Inside Politics

Virus spurs economic inequality

Thursday, January 28th, 2021 00:00 |
Covid vaccine.

Steve Umidha @UmidhaSteve

Surging inequality has soared for decades in Kenya and experts say the pandemic just ripped it open.

Experts who have been sounding the alarm bell over growing economic inequality say their worst fears happened when the pandemic tore the country apart.

According to Njeri Njoroge, an independent social scientist says besides the coronavirus plague, unequal distribution of public investments, land, corruption and illicit financial flows, coupled with bigoted retrogressive tax system, are also to blame for the inequity seen today.

“The Covid-19 Pandemic exposed the underbelly of economic inequality that characterises the Kenyan society.

Being the largest economy in East and Central Africa, it was expected that Kenya would lead the way in implementing measures for combating Covid-19 pandemic and cushioning the poor from the effects of the disease,” she said.

Ms. Njoroge notes that Kenya trailed neighboring Uganda and Rwanda in responding to the pandemic, a consequence that led to the country missing basic obligations.

Protect citizens

“Kenya was not able to implement a full lock-down to protect its citizenry from the spread of the disease with the main challenge being the inability of the majority of the citizens to obtain their basic needs in such a situation,” she said.

Since mid-March 2020, millions of Kenyans across the country lost their jobs as a result of the economic fallout from the pandemic most of whom are drawn from the informal sector.

Data from the government shows that over 83 per cent of those working population in the country are employed in the informal sector, however, they have no social protection.

These individuals survive on “hand-to-mouth” and thus implementing a total lock-down would have necessitated the government to provide food ration to this population, said Moses Opallo, a Nairobi-based automobile mechanic, who decries opportunities lost during the early stages of the pandemic owing to the enforced lockdown between April and July last year.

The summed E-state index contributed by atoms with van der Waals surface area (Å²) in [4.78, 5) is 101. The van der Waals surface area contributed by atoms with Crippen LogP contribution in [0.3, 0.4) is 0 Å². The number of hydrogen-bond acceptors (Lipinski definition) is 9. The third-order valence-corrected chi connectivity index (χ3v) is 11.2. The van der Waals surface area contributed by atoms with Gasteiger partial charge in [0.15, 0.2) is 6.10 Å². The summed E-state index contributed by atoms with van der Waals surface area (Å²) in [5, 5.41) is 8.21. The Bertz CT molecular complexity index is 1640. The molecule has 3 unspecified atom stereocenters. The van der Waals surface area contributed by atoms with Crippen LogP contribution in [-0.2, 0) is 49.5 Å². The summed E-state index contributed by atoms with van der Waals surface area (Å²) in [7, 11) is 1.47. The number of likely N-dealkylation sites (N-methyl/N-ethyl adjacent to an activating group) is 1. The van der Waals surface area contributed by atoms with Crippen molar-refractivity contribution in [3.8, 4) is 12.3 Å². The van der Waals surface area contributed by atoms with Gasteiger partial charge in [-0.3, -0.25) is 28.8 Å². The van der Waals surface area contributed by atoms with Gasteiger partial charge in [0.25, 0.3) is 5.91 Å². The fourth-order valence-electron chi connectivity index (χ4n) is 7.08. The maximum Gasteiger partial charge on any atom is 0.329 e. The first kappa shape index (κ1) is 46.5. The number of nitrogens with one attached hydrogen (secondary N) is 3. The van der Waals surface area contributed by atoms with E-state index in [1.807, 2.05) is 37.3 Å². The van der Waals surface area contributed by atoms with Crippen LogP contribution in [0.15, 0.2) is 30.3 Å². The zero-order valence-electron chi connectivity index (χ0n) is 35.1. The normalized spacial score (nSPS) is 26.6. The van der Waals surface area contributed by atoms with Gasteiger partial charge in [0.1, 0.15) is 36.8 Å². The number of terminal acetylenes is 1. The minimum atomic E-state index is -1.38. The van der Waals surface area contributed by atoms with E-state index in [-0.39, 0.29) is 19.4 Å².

“I believe it was not a wise decision then but I believe that the Covid-19 experiences will be a wake-up call to the country and its leadership to re-examine the inequality situation in the country,” Opallo said.

His business which is located along Ngong Road had to close for a number of days as motorists stayed indoors.

In 2012, Kenya was ranked the 66th most unequal country in the world and the inequality is believed to be rising unabated.

Financia stress

Further, a survey by the Financial Sector Deepening (FSD) Kenya revealed that the Covid-19 pandemic had exacerbated financial stress among Kenyans.

Although the stress was slightly less among rural dwellers in the initial months of the pandemic, things started getting difficult even for them towards the end of 2020.

The study showed that normal coping mechanisms such as savings, remittances, and borrowing from friends had been exhausted.

The Kenya National Bureau of Statistics estimated that only 42 per cent of Kenyans living in rented apartments across the country were able to pay their rent in time in June 2020.

Rental arrears have exacerbated the already dire financial situation for renters.

Food insecurity has also risen especially among those living in informal settlements leading to increased insecurity.

A Red Cross Society of Kenya survey in Mukuru and Korogocho informal settlements in Nairobi County revealed that most families could afford less than 25 percent of the food that they needed.

More on Inside Politics